WASHINGTON (LEE) — From 1995 to 1998, former Alzada rancher Leo Giacometto worked as Sen. Conrad Burns’ chief of staff in Washington, D.C.
Six years later, after Giacometto had quit to work as a lobbyist, Burns called on him again.
In a move that Burns’ office describes as innocuous and at least one observer described as ethically problematic, Burns proposed forming a non-profit group with Giacometto in 2003. The group, started with $100 from Giacometto’s personal bank account and run out of his D.C. lobbying firm, is called the U.S.-Asia Network and Burns, its chairman, has described the outfit as one of his top priorities.
Massie Ritsch, communications director for the Center for Responsive Politics, said Burns’ involvement with the group is unusual.
“It presents some problems because Burns is aligning himself with what is essentially a trade association run by lobbyists,’’ he said.
No other member of Montana’s congressional delegation has ever started a non-profit group with lobbyists, according to representatives of both Democrat Sen. Max Baucus and Republican Rep. Denny Rehberg.
The group was formed to promote international trade with an emphasis on high-tech and telecom, according to a Burns newsletter. Giacometto’s clients include communications companies such Nextel and AT&T. Burns sits on the Commerce Committee and through 2004 chaired its Communications Subcommittee, with jurisdiction over telecommunications law.
Records show the group has little money and has hosted a handful of events, including one trip to South Korea and a Washington reception boasting presidential adviser Karl Rove as guest speaker. While run out of Giacometto’s firm, Gage, the network’s events are paid for by cellular phone and communications giant Qualcomm, said Mike Rawson, another former Burns staffer who quit to lobby with Giacometto and is now head of the U.S.-Asia Network. In 2003, an affiliated group paid to send Rawson, then a Burns staffer, to a U.S.-Asia Network-sponsored event in South Korea.
James Pendleton, a Burns spokesman, said the senator serves as a “figurehead chairman’’ and said it is “doubtful’’ he knows where the group got its money. Rawson said his involvement with the group is no different from that of any other businessman who volunteers for charitable organizations.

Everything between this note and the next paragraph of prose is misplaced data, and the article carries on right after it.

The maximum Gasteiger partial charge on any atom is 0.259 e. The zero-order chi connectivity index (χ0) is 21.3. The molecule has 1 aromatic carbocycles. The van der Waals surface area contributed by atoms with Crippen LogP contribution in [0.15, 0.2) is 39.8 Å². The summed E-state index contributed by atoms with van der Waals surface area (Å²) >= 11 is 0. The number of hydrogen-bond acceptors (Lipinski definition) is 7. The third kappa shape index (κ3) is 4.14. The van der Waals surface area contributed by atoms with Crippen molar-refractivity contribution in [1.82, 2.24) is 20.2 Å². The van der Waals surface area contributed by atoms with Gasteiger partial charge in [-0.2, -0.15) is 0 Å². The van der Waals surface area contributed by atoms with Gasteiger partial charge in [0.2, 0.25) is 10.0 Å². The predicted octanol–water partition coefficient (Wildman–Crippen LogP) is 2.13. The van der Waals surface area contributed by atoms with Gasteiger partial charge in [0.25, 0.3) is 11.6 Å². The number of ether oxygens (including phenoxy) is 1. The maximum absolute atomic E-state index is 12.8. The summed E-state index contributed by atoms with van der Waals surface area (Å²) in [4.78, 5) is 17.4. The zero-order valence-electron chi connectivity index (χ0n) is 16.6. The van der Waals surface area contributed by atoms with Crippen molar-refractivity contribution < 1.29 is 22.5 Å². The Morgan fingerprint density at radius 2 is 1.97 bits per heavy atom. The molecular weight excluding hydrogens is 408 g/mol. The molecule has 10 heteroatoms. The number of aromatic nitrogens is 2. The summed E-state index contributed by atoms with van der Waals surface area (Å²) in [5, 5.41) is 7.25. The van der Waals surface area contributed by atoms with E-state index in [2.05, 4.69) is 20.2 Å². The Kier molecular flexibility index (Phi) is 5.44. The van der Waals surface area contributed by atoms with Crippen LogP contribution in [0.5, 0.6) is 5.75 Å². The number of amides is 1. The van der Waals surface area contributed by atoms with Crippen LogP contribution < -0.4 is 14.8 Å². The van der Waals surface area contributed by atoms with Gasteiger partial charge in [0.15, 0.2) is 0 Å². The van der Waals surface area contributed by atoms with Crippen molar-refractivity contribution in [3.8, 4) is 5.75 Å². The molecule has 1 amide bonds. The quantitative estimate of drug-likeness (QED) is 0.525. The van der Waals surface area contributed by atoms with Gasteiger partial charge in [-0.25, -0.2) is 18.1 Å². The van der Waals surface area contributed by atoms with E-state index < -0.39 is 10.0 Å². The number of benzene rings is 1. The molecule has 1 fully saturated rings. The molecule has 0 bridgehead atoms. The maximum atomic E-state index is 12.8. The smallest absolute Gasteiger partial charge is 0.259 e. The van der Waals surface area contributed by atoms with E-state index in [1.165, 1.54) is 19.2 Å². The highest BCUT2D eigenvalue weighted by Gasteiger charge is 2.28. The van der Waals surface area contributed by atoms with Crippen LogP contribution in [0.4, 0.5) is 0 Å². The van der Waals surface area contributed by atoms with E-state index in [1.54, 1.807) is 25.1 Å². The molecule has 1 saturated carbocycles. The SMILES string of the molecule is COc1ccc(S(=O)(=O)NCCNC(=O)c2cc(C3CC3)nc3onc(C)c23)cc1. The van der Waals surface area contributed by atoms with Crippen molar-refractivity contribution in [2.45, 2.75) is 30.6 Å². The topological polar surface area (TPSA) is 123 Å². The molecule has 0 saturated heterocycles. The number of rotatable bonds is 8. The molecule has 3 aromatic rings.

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Pendleton said Burns was moved to start the group to keep alive the heritage of Mike Mansfield, a Democrat whose long career as in the U.S. Senate was capped with an ambassadorship to Japan.
The U.S.-Asia Network does not pay its board members, including Burns.
Asked why Burns chose a lobbyist with a long career in Republican politics to start a non-partisan group, Pendleton said: “He needed somebody with experience both at the corporate and political level, regardless of party affiliation. I don’t think the fact that he’s a lobbyist had anything to do with it.’’
Burns, who continues to serve as chairman of the network, has repeatedly called it one of his top technology priorities.
Robert Arensberg, another Gage lobbyist who once served as a Burns fundraiser, serves as secretary and treasurer of the network.
In 2003, the network helped organize a Capitol Hill panel discussion about technology issues in Asia. In 2004, it arranged a trip to Kazakhstan. Burns, Rep. Denny Rehberg, R-Mont., Giacometto and a Qualcomm lobbyist attended, among others.
Kline Gilhausen, a Bozeman resident and one of Qualcomm’s founders, said he didn’t know what the group was when asked why the company gave money to it. Gilhausen was on the 2003 South Korea trip, which Rawson said was paid for by the Korean chapter of the organization.
The U.S.-Asia Network took down its Web site late last year after Matt Singer, a Montana Internet columnist, began writing on-line essays about the group. Giacometto said the timing was coincidental and that the group had recently named new officers and wanted to update the site. The site remained inactive as of last week.